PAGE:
PepsiCo has agreed to buy Rockstar Energy for $3.85 billion. The deal, announced today, gives PepsiCo full control of a brand it has distributed since 2009 and removes the handcuffs on PepsiCo’s ability to innovate within the growing energy category.
“With the agreement we had, there were some constrains on what we could do within the energy category,” PepsiCo Chief Financial Officer Hugh Johnston said in an interview. “We own that contract now, so we’re free to operate in the best interest of consumers and customers. By doing that, we think there’s a lot of untapped growth potential out there.”
Deal Rationale. According to Johnston, key benefits for the deal include:
1) Accelerating Rockstar’s growth in the US, where it is strongest on the West Coast and underdeveloped on the East Coast; and internationally, where the brand has limited distribution in more than 30 countries. Johnston said PepsiCo intends to invest in advertising, marketing, innovation and execution for Rockstar.
2) The ability to leverage Mtn Dew more broadly in the energy category. As master distributor for Rockstar, PepsiCo was unable to boost caffeine levels for Mtn Dew and was limited in the use of packaging to position Mtn Dew more broadly within the energy category. Outside of Mtn Dew Amp, Mtn Dew products also couldn’t be merchandised behind the energy door at retail. “Bringing Mtn Dew back towards those energy credentials gives us a lot of opportunity to accelerate it,” Johnston said. (Coke launched an energy soda last year that was the subject of arbitration with partner Monster Energy.)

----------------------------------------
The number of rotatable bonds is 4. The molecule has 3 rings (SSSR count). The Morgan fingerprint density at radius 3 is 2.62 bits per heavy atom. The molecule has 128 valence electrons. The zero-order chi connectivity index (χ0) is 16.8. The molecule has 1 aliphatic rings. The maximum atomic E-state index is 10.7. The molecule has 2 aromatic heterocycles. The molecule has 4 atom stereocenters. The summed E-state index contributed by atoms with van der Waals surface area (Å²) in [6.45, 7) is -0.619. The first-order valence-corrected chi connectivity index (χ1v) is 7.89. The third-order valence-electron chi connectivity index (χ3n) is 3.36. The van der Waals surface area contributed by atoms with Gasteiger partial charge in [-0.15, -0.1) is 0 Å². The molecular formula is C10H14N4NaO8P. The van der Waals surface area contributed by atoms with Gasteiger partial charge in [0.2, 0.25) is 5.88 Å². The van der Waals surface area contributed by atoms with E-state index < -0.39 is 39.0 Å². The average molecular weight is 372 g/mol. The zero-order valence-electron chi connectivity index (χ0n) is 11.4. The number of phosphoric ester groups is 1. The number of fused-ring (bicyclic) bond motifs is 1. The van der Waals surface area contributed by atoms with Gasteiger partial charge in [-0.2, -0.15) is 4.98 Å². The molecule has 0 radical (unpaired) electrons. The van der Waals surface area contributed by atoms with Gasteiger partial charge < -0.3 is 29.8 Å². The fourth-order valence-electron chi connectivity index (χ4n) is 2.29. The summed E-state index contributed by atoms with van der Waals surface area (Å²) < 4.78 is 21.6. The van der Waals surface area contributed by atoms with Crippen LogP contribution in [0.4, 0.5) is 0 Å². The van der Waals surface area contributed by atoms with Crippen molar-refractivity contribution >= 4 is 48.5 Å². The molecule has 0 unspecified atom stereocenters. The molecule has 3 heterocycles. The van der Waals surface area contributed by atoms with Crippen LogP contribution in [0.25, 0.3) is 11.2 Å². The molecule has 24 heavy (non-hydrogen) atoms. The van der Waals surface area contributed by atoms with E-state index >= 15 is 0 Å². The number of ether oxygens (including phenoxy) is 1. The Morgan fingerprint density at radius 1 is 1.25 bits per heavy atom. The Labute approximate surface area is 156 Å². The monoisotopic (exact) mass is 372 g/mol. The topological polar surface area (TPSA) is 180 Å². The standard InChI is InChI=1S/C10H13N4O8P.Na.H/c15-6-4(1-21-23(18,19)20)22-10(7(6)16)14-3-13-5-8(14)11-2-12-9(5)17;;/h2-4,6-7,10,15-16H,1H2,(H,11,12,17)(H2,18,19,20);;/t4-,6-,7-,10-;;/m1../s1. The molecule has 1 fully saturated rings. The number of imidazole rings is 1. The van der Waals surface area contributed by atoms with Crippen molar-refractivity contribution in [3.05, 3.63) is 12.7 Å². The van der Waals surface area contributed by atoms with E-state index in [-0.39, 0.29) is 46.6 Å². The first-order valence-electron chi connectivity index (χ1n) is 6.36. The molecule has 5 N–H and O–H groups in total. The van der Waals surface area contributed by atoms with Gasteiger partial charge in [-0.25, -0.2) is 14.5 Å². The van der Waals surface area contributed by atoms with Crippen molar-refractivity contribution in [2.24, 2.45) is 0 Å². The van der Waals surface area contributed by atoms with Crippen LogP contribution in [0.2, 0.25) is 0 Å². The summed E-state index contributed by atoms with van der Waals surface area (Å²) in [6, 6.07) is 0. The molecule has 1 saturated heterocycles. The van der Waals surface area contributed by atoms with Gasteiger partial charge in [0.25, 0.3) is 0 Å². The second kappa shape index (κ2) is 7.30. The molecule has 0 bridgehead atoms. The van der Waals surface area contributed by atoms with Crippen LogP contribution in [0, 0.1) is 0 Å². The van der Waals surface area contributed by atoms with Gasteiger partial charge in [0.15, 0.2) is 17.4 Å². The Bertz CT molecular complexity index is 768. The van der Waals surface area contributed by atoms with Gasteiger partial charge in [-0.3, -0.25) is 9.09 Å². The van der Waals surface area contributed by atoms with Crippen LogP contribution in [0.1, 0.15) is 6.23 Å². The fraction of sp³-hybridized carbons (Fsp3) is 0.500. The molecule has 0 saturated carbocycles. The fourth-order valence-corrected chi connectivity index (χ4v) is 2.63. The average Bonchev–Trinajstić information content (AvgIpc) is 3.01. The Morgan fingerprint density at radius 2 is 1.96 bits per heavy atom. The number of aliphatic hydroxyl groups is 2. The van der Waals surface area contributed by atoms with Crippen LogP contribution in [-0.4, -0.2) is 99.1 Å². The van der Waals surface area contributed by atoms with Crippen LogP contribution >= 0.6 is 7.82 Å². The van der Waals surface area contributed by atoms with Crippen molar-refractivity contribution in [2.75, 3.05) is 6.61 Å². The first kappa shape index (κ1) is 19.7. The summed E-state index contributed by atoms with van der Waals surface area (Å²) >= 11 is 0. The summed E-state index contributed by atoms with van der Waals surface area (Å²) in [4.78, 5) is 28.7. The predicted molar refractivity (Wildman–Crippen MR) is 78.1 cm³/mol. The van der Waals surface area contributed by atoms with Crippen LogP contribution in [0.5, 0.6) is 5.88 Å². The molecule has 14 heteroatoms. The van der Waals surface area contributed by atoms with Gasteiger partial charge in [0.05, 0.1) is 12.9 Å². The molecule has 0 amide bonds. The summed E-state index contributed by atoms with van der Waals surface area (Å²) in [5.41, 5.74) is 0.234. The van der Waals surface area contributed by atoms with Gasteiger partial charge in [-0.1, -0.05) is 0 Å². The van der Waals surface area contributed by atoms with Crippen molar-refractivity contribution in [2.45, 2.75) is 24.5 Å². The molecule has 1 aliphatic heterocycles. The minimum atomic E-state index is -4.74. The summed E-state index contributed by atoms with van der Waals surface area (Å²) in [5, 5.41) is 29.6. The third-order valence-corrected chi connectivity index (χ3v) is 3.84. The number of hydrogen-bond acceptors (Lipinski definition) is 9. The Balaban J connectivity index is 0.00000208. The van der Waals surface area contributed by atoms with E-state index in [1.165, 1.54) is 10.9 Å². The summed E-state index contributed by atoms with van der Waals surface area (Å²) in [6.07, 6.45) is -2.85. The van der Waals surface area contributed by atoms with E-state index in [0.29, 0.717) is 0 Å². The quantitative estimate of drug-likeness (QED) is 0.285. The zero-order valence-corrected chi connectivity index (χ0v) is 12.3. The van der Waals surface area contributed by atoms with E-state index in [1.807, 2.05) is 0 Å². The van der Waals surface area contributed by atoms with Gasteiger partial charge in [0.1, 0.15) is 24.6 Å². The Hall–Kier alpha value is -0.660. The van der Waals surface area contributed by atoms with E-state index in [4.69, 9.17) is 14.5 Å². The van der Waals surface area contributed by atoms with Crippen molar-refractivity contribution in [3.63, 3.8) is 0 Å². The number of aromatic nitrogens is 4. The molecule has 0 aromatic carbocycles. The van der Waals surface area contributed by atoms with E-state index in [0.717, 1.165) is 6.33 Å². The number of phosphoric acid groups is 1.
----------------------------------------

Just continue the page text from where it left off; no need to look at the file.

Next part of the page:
3) “Opens the door for potential further energy partnerships,” said Johnston, who declined to elaborate. (He also declined to discuss rumors PepsiCo may be interested in a distribution deal with Bang Energy. Either way, PepsiCo now has more room to play in the fast-growing performance energy segment.)
The Rockstar acquisition “gives us freedom to operate in a much broader way and in a much more aggressive way in that energy need state,” Johnston added. “Given the way lifestyles are right now, we think energy is going to continue to be a growth category for a long, long time.”
Transaction Details. The deal will require regulatory approval and is expected to close during the first half of this year. The transaction will not be material to 2020 revenue or earnings, the company said. The deal includes about $700 million in payments “related to future tax benefits associated with the transaction, payable over up to 15 years.” King & Spalding, the Atlanta-based law firm that has handled everything from refranchising to natural sweetener patents for Coca-Cola, represented Rockstar in the deal. Centerview Partners was financial advisor to PepsiCo, and Goldman Sachs advised Rockstar on the transaction.
Performance. Rockstar, founded in 2001, was distributed by the Coca-Cola system before it was replaced by Monster Energy, opening the door for PepsiCo. Last year, the brand lost almost -2.0 points of volume share and -1.0 point of dollar share and is now smaller than performance energy brand Bang on both measures.
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